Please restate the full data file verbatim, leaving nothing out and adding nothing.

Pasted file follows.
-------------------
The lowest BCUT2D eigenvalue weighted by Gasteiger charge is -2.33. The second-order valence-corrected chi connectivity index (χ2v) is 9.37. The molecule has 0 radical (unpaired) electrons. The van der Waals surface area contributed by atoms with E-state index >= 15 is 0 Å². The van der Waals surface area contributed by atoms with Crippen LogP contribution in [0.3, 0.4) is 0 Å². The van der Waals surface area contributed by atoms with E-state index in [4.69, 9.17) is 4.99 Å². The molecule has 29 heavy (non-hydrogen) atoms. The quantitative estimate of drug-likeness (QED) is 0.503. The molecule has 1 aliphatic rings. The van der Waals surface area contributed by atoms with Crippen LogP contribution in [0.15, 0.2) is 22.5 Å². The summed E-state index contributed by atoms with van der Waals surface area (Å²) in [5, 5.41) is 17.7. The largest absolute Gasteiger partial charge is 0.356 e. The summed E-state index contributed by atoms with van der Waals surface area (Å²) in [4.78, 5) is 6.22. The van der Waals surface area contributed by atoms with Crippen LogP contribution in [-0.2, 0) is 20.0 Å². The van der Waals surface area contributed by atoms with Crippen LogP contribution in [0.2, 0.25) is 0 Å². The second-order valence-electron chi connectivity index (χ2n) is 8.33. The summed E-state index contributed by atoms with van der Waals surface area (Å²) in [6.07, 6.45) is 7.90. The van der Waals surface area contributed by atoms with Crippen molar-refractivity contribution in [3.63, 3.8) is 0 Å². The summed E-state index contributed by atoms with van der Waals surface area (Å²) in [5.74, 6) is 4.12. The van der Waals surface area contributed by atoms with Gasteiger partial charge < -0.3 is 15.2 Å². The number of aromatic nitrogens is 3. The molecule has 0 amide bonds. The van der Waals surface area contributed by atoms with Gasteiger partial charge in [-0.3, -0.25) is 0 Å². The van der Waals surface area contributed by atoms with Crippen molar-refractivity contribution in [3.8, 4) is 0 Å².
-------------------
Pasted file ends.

The lowest BCUT2D eigenvalue weighted by Gasteiger charge is -2.33. The second-order valence-corrected chi connectivity index (χ2v) is 9.37. The molecule has 0 radical (unpaired) electrons. The van der Waals surface area contributed by atoms with E-state index >= 15 is 0 Å². The van der Waals surface area contributed by atoms with Crippen LogP contribution in [0.3, 0.4) is 0 Å². The van der Waals surface area contributed by atoms with E-state index in [4.69, 9.17) is 4.99 Å². The molecule has 29 heavy (non-hydrogen) atoms. The quantitative estimate of drug-likeness (QED) is 0.503. The molecule has 1 aliphatic rings. The van der Waals surface area contributed by atoms with Crippen LogP contribution in [0.15, 0.2) is 22.5 Å². The summed E-state index contributed by atoms with van der Waals surface area (Å²) in [5, 5.41) is 17.7. The largest absolute Gasteiger partial charge is 0.356 e. The summed E-state index contributed by atoms with van der Waals surface area (Å²) in [4.78, 5) is 6.22. The van der Waals surface area contributed by atoms with Crippen LogP contribution in [-0.2, 0) is 20.0 Å². The van der Waals surface area contributed by atoms with Crippen LogP contribution in [0.2, 0.25) is 0 Å². The second-order valence-electron chi connectivity index (χ2n) is 8.33. The summed E-state index contributed by atoms with van der Waals surface area (Å²) in [6.07, 6.45) is 7.90. The van der Waals surface area contributed by atoms with Crippen molar-refractivity contribution in [3.63, 3.8) is 0 Å². The summed E-state index contributed by atoms with van der Waals surface area (Å²) in [5.74, 6) is 4.12. The van der Waals surface area contributed by atoms with Gasteiger partial charge < -0.3 is 15.2 Å². The number of aromatic nitrogens is 3. The molecule has 0 amide bonds. The van der Waals surface area contributed by atoms with Gasteiger partial charge in [-0.3, -0.25) is 0 Å². The van der Waals surface area contributed by atoms with Crippen molar-refractivity contribution in [3.8, 4) is 0 Å².